Knowledge, Attitudes and Practices towards the Use of Iron and Folic Acid Supplements among Pregnant and Lactating Women in Dar es Salaam

Cecilia N Mshanga, Elina J Maseta


The current study investigated knowledge, attitudes and practices (KAP) regarding the use of iron and folic acid (IFA) supplements among pregnant and lactating women living with Human Immunodeficiency Virus (HIV) in Dar es Salaam. A cross-sectional survey involved 294 pregnant and lactating women attending Prevention of Mother-To Child Transmission (PMTCT) clinics. A semi-structured questionnaire was used to collect data from the subjects. The data were analysed using SPSS. Multivariate regression analysis was carried out to determine factors associated with IFA supplement use among the study subjects. The findings indicated that knowledge of IFA supplement use among the subjects was good (92.2%). Most of the respondents (89.8%) had appropriate perceptions of IFA supplements. The subjects also showed positive attitudes towards the use of IFA supplements during pregnancy and lactation. However, practices towards the use of supplements were not satisfactory. It was further revealed that only 15.2% of the women received supplements during pregnancy and a few weeks after delivery as recommended. Women claimed the main barriers towards using the supplements were bad taste (46.7%) and nausea (45.2%). The multivariate logistic regression model showed that factors like being a businesswoman, comfortable use of the supplements and experiencing any barriers were significantly associated with practices on the use of the supplements.  Thus, healthcare workers should clear up the misconceptions about using the supplements and instruct women on how to manage their potential side effects as they have been doing with other conditions or illnesses.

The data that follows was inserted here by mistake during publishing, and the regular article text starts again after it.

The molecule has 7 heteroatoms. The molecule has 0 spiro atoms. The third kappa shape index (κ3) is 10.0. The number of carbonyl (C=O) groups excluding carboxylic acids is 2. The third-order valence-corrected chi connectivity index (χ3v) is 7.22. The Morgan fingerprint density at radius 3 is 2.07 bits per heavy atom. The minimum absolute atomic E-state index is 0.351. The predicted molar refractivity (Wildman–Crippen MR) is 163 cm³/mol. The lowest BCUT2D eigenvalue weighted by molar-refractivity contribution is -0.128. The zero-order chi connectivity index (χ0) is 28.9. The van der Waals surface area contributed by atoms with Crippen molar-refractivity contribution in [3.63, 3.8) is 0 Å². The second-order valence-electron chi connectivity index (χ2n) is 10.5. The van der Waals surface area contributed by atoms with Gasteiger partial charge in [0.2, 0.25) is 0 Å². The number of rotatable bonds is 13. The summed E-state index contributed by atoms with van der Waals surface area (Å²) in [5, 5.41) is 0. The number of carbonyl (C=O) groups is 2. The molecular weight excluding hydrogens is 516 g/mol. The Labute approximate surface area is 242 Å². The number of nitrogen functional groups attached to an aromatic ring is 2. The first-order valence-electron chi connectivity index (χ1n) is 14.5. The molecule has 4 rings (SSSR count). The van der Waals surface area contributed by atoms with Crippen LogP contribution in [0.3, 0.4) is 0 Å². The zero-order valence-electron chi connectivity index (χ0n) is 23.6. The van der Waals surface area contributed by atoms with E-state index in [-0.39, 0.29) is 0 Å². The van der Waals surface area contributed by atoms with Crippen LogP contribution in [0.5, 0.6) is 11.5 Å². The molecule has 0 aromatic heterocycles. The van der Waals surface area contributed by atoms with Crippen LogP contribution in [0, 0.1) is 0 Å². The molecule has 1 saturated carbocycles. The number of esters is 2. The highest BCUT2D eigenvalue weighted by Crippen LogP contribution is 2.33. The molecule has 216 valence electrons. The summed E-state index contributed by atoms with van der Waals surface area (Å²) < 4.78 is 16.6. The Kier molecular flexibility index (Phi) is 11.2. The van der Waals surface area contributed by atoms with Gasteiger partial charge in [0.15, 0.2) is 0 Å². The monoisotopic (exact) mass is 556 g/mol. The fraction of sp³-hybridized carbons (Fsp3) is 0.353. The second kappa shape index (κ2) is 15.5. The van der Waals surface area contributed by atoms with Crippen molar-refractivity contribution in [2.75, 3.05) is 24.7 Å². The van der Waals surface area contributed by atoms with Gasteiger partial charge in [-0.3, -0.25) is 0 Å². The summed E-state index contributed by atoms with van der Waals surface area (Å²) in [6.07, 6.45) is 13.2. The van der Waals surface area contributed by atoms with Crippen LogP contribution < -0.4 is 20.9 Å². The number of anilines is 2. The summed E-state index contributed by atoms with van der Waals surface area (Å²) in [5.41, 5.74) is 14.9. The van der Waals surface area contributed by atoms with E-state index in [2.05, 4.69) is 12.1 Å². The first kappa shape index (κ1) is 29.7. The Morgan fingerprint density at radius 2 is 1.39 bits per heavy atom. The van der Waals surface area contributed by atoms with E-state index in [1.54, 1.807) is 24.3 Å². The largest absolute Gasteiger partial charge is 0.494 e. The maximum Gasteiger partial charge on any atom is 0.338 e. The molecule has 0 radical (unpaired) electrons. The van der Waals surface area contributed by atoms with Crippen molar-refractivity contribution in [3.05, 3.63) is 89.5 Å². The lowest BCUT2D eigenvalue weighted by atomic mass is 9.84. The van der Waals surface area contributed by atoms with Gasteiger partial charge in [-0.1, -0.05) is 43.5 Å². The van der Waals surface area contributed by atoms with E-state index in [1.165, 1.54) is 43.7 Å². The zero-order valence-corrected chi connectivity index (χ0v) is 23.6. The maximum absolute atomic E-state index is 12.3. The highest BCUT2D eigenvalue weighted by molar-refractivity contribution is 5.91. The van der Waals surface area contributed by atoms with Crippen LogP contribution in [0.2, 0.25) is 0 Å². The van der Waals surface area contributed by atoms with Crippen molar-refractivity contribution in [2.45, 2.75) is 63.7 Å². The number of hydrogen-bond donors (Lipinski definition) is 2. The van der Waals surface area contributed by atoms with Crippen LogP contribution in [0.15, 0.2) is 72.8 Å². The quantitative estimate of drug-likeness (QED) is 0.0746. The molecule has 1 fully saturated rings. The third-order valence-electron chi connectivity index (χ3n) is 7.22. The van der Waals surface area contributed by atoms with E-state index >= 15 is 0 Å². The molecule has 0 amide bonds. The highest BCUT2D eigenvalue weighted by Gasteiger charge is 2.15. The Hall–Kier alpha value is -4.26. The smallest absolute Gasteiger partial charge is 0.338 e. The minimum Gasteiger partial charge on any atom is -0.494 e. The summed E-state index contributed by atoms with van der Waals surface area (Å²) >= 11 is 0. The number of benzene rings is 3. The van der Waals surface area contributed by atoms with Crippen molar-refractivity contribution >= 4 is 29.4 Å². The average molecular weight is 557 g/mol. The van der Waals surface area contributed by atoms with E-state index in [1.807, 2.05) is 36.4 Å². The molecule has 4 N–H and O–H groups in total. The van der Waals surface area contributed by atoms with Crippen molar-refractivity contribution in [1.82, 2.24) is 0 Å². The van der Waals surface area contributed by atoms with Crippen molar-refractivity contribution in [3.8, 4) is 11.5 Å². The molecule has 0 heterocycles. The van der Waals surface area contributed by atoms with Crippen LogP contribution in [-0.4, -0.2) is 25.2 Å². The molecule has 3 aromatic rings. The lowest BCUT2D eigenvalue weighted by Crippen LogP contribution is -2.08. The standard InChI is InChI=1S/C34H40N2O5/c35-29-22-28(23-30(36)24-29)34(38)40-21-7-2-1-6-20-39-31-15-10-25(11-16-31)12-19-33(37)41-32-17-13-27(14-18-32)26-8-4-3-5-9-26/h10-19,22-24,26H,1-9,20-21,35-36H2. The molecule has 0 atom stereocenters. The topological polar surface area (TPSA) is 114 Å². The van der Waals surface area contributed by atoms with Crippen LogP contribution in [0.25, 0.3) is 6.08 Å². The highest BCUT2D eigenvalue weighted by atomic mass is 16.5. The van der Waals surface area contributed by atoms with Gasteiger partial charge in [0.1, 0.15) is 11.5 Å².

Keywords:    Iron, folic acid, anaemia, supplements, knowledge, attitude, practice, pregnant, lactating women.

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